That I could not ride my bike (or walk it!) across the 22-mile Chesapeake Bay Bridge-Tunnel caused the single biggest route alteration I made last year. Had I been willing to hitch a ride over the Bridge-Tunnel, I could have taken the blue route shown below. For simplicity, I have drawn it as running from Wilmington, Delaware to Greenville, North Carolina. This route would have taken me down the less developed eastern side of the Chesapeake Bay and the Delmarva (DELaware-MARyland-ViginiA) peninsula. There is great winter birding and little development along this entire stretch. Instead, I had to fight my way down the western side of the bay through both Baltimore and Washington, DC (gray line). Biking through these urban areas in the snow was not fun. The birding was also less-than-stellar. 

3) Access to Dauphin Island
Dauphin Island is the most famous spring migrant trap along the Alabama coast. As I had not visited the Alabama Coast before, I decided to visit this birding locale. The only birds that *might* have appeared here that I could not have seen more easily on the Upper Texas Coast were Cape May warbler and the still-at-this-stage-elusive Black-throated blue warbler. Both of these are eastern gulf migrants and become much rarer the further west one goes along the Gulf Coast. Riding west out of Gulf Shores, access to Dauphin Island is exceedingly simple if you are willing to take a ferry across the mouth of Mobile Bay. This ideal route, like those above, is shown in blue. This ferry connection is so simple that many people will bird Dauphin Island and the western side of the bay in the morning before hopping the ferry over to the eastern side for the remainder of the day. Since the ferry was out, I had to ride the much longer route, northern around Mobile Bay. Again, not fun. 

4) Cameron Parrish, Louisiana
The ideal biking route along the Louisiana coast is shown in blue in the first image. The second image shows the very small break at the south end of Lake Calcasieu (near Cameron) across which I would have to be ferried if I took this route. Since even this short ferry ride ruled out this coastal route, I rode through Lake Charles and then cut back down to the coast. Interestingly, I actually think this more inland route is better for birding as it took me through lots of rice fields that were loaded with shorebirds. It was in this area that I found my first Hudsonian godwits. 

Small break near Google logo at bottom, right of center

5) No Skylark in Washington or British Columbia
I could not access the only reliable areas for Sky Lark without a ferry. I could not reach this bird. Pretty simple.

Again, very straightforward. I would have easily added Black-footed albatross, Northern fulmar, and Long-tailed jaeger on Monterey pelagics. Storm-petrels and Red Phalarope would have been possible as would have other, more unusual, pelagic species.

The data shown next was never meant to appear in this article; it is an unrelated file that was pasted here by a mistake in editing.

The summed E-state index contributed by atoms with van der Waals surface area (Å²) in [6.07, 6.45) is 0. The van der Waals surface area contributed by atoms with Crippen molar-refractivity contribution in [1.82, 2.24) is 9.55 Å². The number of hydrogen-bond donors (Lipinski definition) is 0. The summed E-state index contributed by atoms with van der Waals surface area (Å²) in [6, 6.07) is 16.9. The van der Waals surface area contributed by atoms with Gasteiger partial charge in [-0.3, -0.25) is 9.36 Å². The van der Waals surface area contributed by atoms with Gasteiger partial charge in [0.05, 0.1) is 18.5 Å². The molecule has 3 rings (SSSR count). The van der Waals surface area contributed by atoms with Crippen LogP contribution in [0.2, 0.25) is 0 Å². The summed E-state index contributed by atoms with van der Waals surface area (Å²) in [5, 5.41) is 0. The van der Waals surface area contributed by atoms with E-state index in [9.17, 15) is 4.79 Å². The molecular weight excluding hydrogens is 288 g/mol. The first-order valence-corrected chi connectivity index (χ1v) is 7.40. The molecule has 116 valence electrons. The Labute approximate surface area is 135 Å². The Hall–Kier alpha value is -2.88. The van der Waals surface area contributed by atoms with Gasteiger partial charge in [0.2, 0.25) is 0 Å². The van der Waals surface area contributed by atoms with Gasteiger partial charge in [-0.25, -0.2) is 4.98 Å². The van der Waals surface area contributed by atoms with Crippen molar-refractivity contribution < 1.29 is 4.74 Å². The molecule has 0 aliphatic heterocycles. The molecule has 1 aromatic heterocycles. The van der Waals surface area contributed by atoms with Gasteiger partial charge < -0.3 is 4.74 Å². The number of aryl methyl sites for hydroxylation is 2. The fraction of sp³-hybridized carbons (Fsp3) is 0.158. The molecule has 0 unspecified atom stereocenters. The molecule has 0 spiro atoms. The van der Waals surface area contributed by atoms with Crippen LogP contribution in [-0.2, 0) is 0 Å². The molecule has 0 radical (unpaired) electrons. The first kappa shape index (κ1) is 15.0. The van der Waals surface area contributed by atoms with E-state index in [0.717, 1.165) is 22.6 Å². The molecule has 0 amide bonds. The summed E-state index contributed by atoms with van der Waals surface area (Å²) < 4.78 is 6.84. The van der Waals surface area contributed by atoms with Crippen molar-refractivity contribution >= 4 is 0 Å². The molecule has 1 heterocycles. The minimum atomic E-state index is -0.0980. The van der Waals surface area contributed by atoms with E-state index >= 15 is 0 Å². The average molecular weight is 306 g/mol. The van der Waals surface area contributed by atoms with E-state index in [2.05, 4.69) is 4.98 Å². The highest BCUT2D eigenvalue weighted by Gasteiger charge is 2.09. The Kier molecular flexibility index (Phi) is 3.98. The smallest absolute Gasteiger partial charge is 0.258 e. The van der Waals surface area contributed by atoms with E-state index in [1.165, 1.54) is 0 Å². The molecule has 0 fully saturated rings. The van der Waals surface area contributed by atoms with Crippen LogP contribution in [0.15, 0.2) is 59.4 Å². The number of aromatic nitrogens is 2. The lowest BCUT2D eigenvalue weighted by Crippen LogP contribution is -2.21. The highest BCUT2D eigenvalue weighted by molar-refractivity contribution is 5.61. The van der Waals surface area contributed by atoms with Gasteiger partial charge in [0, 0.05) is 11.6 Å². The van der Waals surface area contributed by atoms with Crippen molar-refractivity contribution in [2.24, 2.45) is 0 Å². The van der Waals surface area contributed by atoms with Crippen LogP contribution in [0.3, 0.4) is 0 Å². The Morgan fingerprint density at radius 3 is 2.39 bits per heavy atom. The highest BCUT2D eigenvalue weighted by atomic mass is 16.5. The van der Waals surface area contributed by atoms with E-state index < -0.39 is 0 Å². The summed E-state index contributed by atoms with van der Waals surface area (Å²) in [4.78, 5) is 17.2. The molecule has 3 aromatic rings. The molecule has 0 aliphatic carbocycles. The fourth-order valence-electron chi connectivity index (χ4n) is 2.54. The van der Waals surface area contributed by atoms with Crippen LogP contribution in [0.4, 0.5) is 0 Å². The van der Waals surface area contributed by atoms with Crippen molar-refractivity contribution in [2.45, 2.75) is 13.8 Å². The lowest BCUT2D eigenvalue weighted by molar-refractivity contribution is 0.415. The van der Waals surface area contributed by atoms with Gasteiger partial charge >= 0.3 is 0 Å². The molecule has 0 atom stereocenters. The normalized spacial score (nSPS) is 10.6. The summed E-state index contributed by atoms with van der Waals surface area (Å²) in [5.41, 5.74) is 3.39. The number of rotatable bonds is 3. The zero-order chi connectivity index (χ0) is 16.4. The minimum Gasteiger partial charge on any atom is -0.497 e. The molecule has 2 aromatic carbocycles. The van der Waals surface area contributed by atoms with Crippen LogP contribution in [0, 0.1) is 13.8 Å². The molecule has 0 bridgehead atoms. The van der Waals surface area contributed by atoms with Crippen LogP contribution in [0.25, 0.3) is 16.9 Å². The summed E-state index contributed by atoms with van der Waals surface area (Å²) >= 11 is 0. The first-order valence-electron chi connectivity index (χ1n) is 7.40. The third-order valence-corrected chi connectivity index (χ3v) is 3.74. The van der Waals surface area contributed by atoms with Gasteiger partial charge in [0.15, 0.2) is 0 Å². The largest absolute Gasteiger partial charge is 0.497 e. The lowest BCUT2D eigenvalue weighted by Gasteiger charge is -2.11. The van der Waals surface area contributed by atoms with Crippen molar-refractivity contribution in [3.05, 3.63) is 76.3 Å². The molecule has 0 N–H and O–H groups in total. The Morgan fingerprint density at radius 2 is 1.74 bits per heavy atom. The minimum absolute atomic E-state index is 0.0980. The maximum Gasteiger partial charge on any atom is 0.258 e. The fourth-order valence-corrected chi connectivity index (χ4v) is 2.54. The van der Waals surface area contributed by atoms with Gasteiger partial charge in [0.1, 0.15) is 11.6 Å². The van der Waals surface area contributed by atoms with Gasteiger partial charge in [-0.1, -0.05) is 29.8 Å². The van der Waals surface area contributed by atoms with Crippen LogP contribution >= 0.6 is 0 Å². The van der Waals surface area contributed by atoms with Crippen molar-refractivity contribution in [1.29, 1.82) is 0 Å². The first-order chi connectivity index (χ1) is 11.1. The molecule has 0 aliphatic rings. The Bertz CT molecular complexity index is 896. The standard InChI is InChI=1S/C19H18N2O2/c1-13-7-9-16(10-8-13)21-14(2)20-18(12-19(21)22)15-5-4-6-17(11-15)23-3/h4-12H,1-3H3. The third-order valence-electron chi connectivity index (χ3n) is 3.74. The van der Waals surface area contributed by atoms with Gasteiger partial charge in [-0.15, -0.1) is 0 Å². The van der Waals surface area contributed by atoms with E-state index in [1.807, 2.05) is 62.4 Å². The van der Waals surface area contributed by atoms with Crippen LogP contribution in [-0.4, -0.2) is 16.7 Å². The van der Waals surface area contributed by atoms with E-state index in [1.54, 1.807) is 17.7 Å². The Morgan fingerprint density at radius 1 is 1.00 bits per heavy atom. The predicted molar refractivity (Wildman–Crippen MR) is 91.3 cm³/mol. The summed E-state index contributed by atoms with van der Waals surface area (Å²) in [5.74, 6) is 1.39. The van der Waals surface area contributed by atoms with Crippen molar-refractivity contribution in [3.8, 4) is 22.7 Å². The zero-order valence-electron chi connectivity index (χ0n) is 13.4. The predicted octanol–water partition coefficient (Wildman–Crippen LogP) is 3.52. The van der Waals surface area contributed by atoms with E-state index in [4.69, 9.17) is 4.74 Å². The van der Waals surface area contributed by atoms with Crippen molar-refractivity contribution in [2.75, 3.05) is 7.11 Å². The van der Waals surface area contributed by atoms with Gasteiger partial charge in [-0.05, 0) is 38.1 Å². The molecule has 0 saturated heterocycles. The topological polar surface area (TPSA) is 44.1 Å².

As we have discussed previously, my year was far from "carbon perfect". Nothing these days is so. However, what I can say is that I self-powered every inch that I moved this year. That, in my mind, is an incredible accomplishment. 

Tuesday, January 6, 2015

Jan 6 - Road trip home, Luckiest bird finds of 2014, Chinese Buffet rankings

Real fast - Sonia and I are slowly making out way back to the northeast. Here are a few pics!

Roll tide - at least until they ran into Ohio State!

Honky tonkin' in Nashville

Sonia at the Louisville Slugger factory

Posing with Cal Ripken's game-used bat

Me swinging David Ortiz's game-used bat.
I realized after the fact I shoulda been a lefty!

In the last installment, I described what I thought were the most exciting birds of my 2014 bicycle big year. Today I will list, in chronological order, what I consider to be the 5 luckiest or most timely finds of the year. Most of those birds were found with relatively little effort and saved me much larger headaches/rides at later points. The Chinese Buffet rankings will follow afterwards! Like yesterday, you can click on the links to the full-day accounts.

Snowy owl and Common black-headed gull (3), Jan 1, Massachusetts
Both of these birds are regular but rare in the northeast each winter. Each could have caused major problems and been a huge timesink if it wasn't pegged early on. Problems with these two birds would have been compounded by the brutal 2013-2014 winter, the worst one on record in the last century. I saw the owl before sunrise, and the gull appeared unprompted a few hours later. This was an amazing start to 2014! Dovekie and Thick-billed murre should also get special mention as they both materialized right in front of me in Gloucester.

Bobolink, Apr 21, Texas
Bobolink is an eastern gulf spring migrant, much like Black-throated blue warbler (which I saw) and Cape May warbler (which I missed). This means that they can show up in High Island, Anahuac, and the Bolivar Peninsula on the Texas Coast, but they do so without frequency or predictability. I was lucky enough to find one of these on the Auto Tour loop at Anahuac. This was the only Bobolink I saw all year. I did not see any in Western Colorado or Southern Idaho where they supposedly nest. I could have probably scraped one out in these areas had I not seen the Texas bird, but thankfully I did not have to do this. This left time to instead focus on Greater sage-grouse, Sharp-tailed grouse, and Gray partridge in these areas.